Monday, November 23, 2009

CIRM Directors to Discuss Agency's Management of $1 Billion in Grants

A panel of directors of the California stem cell agency is slated to be briefed early next month on the “at risk” system that it uses to oversee more than $1 billion in grants to more than 300 California scientists.

In June, CIRM staff warned that the grant management system was troubled. Its complete costs have not been reported publicly although directors were told in 2007 that the amount would be no more than $757,000. CIRM has since severed its contract with the original contractor and hired additional consulting and technology help.

Grant management and others issues related to CIRM's information technology are on the agenda of the Governance Subcommittee of the agency's board of directors on Dec. 2. The information posted on the agency's Web site is skimpy at this point, but hopefully will be supplemented before the long Thanksgiving weekend.

Also to be considered is the addition of Turner Consulting Group and 25by7 to CIRM's outside contractors, who together account for the second largest category of spending, $3.1 million, in the agency's operational budget. CIRM must rely on non-state employees because of the 50-person cap on its staff, a limit that is embedded in state law by Prop. 71, which created CIRM.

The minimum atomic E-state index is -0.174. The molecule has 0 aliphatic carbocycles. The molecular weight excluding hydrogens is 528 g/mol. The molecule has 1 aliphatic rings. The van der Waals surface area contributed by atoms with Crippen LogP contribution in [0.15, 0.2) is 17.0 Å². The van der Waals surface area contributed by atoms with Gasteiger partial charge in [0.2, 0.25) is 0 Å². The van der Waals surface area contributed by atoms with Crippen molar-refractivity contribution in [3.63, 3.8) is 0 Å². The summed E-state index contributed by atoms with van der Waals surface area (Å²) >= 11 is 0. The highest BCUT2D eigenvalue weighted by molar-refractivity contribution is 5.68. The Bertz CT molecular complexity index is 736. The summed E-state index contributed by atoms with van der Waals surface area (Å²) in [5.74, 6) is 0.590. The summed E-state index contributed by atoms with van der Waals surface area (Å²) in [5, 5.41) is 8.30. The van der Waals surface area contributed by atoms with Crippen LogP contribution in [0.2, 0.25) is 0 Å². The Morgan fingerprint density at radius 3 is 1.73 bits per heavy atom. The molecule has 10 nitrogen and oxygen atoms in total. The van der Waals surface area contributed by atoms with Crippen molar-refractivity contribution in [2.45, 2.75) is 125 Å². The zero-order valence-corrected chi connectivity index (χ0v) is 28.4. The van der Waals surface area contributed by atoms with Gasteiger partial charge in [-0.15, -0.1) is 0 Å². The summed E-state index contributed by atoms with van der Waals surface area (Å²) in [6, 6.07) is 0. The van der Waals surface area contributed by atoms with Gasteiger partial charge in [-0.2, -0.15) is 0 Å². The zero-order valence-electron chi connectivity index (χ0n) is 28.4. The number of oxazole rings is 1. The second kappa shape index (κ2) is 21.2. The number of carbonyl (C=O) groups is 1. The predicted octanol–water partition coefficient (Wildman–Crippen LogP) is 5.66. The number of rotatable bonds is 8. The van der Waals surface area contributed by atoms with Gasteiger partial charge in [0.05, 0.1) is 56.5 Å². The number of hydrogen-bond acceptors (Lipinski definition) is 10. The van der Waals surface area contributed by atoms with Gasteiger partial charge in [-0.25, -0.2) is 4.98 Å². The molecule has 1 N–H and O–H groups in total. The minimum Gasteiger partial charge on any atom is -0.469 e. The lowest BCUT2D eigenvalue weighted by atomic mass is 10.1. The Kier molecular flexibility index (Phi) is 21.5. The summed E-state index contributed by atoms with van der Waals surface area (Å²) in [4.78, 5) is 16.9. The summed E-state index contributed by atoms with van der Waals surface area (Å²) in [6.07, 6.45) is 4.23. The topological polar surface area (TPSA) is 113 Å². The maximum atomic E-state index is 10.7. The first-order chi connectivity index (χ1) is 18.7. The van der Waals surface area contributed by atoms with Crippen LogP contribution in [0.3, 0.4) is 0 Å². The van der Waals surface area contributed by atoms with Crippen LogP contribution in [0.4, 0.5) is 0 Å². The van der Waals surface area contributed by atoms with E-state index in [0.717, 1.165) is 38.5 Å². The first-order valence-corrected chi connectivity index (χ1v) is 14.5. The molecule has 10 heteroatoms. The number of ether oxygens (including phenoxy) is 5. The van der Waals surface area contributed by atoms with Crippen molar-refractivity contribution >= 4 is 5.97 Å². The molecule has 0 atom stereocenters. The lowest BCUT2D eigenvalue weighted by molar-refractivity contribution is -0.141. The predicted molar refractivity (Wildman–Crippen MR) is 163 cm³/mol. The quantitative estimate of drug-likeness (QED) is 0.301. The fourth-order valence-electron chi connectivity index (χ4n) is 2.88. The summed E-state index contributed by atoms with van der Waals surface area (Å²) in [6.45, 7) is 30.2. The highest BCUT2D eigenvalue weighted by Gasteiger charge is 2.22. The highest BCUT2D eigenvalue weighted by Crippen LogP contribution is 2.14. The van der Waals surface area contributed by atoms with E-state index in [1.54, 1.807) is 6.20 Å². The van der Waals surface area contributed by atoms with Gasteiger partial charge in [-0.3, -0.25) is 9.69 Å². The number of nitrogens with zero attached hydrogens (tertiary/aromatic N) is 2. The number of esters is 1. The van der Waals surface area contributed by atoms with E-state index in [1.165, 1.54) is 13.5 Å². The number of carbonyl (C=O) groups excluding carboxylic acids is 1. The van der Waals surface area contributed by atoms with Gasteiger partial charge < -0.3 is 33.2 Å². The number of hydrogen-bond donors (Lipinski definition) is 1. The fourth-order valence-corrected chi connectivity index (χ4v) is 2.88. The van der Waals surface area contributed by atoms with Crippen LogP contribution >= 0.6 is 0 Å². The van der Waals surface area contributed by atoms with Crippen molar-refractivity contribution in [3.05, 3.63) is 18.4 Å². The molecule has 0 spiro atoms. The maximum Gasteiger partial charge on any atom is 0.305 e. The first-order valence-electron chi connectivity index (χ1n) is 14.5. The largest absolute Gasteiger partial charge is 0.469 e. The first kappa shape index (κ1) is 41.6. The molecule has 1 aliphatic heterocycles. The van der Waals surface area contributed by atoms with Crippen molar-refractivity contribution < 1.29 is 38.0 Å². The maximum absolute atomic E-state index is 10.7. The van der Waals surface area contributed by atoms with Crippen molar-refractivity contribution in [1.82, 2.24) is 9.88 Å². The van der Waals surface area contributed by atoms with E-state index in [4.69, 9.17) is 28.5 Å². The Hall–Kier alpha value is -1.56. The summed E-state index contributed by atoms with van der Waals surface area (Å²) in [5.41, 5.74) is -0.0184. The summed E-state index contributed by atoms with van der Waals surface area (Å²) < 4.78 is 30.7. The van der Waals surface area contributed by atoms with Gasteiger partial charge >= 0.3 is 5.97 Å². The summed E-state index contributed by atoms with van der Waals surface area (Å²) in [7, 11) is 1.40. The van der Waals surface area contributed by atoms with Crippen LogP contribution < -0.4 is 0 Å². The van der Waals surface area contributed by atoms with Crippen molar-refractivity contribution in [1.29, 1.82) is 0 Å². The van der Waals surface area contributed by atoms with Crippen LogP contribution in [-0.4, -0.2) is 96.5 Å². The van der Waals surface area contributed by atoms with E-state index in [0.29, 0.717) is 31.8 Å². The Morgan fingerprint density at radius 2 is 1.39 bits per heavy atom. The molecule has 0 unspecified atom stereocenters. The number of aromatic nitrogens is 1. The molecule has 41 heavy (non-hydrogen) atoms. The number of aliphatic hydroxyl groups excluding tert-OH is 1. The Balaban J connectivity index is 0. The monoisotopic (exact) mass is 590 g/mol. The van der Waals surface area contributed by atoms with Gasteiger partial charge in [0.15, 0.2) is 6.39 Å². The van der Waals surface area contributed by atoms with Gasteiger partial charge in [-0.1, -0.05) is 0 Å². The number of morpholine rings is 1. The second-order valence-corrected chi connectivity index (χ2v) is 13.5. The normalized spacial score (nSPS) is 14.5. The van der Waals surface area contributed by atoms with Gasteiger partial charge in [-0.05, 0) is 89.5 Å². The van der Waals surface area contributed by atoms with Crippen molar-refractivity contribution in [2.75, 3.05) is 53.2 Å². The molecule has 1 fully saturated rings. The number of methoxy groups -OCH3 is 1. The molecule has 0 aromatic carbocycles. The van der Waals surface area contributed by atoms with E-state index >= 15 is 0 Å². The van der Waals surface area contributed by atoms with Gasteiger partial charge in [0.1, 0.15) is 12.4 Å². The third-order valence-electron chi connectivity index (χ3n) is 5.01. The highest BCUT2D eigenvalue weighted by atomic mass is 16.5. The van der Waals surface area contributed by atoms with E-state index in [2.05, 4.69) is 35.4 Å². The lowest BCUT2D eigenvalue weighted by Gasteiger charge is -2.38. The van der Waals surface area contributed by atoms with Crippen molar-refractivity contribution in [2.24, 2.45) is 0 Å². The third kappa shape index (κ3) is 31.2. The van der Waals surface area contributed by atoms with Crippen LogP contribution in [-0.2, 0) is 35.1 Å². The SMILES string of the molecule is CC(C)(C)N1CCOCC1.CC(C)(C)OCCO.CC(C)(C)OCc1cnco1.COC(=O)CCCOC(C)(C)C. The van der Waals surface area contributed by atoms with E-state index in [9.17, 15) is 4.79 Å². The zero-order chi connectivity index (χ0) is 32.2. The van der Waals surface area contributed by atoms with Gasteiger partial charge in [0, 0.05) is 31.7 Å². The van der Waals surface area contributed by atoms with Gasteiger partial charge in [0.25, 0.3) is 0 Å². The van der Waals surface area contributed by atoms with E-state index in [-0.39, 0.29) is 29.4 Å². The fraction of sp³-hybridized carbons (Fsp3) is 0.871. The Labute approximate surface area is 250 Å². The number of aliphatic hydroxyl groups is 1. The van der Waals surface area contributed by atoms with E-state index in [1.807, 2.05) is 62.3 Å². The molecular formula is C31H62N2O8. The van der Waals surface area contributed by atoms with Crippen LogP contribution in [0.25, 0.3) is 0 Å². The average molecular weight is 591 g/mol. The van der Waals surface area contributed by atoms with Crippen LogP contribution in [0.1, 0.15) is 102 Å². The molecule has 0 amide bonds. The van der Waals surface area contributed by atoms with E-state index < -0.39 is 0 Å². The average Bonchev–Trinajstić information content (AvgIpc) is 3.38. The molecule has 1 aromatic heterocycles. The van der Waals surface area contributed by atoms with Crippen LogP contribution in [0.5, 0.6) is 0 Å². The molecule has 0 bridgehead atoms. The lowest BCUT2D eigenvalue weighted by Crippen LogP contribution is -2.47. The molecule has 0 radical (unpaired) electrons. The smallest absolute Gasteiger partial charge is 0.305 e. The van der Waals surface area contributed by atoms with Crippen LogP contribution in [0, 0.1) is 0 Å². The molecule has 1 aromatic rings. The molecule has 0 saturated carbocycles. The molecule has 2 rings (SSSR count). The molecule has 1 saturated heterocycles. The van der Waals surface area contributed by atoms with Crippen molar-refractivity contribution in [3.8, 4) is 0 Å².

The 25by7 firm is appears to be a technology support business with operations in San Jose, Santa Monica, Los Angeles and New York. The one-sentence item on the CIRM agenda says directors will be asked to approve a contract with 25by7 for network, server and desktop services. No value for the contract was available on the CIRM Web site.

Also up for approval is a contract with Turner, again with no value specified. No details were provided on the nature of Turner's work nor was it identified beyond its name. Turner may well be the Washington, D.C., information technology firm that says that it saved the government more than $166 million through its work, which includes grants management. Its clients include the NIH, the National Science Foundation and the USDA.

The Governance meeting will be available for public participation at a number of locations throughout the state. Specific addresses can be found on the agenda.

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